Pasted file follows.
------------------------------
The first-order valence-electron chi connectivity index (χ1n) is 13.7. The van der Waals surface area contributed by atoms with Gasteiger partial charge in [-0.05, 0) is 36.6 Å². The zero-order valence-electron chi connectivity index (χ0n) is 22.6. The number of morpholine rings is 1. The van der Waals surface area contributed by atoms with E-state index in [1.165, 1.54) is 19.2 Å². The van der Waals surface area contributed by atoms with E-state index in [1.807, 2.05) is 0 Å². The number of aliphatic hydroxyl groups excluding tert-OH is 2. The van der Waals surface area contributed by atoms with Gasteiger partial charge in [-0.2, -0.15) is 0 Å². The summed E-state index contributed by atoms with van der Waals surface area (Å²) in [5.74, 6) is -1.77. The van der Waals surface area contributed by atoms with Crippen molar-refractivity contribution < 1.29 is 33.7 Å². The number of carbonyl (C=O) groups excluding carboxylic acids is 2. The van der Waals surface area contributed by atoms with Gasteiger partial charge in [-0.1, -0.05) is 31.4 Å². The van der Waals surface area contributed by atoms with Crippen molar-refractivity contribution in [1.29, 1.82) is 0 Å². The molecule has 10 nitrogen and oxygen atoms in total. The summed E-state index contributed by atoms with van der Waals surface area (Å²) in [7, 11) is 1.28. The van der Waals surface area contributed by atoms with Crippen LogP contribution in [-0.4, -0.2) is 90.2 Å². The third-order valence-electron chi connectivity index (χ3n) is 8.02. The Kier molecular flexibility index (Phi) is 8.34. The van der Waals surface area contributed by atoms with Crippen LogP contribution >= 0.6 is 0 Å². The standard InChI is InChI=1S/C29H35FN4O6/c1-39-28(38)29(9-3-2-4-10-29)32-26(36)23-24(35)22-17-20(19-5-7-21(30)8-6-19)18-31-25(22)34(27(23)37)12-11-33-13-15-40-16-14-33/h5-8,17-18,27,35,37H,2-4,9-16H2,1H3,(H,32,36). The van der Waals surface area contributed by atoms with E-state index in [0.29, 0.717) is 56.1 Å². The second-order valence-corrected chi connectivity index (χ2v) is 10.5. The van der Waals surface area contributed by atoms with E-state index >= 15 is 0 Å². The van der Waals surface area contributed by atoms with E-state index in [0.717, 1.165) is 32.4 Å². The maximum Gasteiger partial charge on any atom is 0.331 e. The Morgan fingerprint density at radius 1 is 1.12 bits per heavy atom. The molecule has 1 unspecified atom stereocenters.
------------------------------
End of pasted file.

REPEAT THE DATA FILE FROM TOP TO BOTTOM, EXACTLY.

The first-order valence-electron chi connectivity index (χ1n) is 13.7. The van der Waals surface area contributed by atoms with Gasteiger partial charge in [-0.05, 0) is 36.6 Å². The zero-order valence-electron chi connectivity index (χ0n) is 22.6. The number of morpholine rings is 1. The van der Waals surface area contributed by atoms with E-state index in [1.165, 1.54) is 19.2 Å². The van der Waals surface area contributed by atoms with E-state index in [1.807, 2.05) is 0 Å². The number of aliphatic hydroxyl groups excluding tert-OH is 2. The van der Waals surface area contributed by atoms with Gasteiger partial charge in [-0.2, -0.15) is 0 Å². The summed E-state index contributed by atoms with van der Waals surface area (Å²) in [5.74, 6) is -1.77. The van der Waals surface area contributed by atoms with Crippen molar-refractivity contribution < 1.29 is 33.7 Å². The number of carbonyl (C=O) groups excluding carboxylic acids is 2. The van der Waals surface area contributed by atoms with Gasteiger partial charge in [-0.1, -0.05) is 31.4 Å². The van der Waals surface area contributed by atoms with Crippen molar-refractivity contribution in [1.29, 1.82) is 0 Å². The molecule has 10 nitrogen and oxygen atoms in total. The summed E-state index contributed by atoms with van der Waals surface area (Å²) in [7, 11) is 1.28. The van der Waals surface area contributed by atoms with Crippen LogP contribution in [-0.4, -0.2) is 90.2 Å². The third-order valence-electron chi connectivity index (χ3n) is 8.02. The Kier molecular flexibility index (Phi) is 8.34. The van der Waals surface area contributed by atoms with Crippen LogP contribution >= 0.6 is 0 Å². The standard InChI is InChI=1S/C29H35FN4O6/c1-39-28(38)29(9-3-2-4-10-29)32-26(36)23-24(35)22-17-20(19-5-7-21(30)8-6-19)18-31-25(22)34(27(23)37)12-11-33-13-15-40-16-14-33/h5-8,17-18,27,35,37H,2-4,9-16H2,1H3,(H,32,36). The van der Waals surface area contributed by atoms with E-state index in [0.29, 0.717) is 56.1 Å². The second-order valence-corrected chi connectivity index (χ2v) is 10.5. The van der Waals surface area contributed by atoms with E-state index >= 15 is 0 Å². The van der Waals surface area contributed by atoms with E-state index in [0.717, 1.165) is 32.4 Å². The maximum Gasteiger partial charge on any atom is 0.331 e. The Morgan fingerprint density at radius 1 is 1.12 bits per heavy atom. The molecule has 1 unspecified atom stereocenters.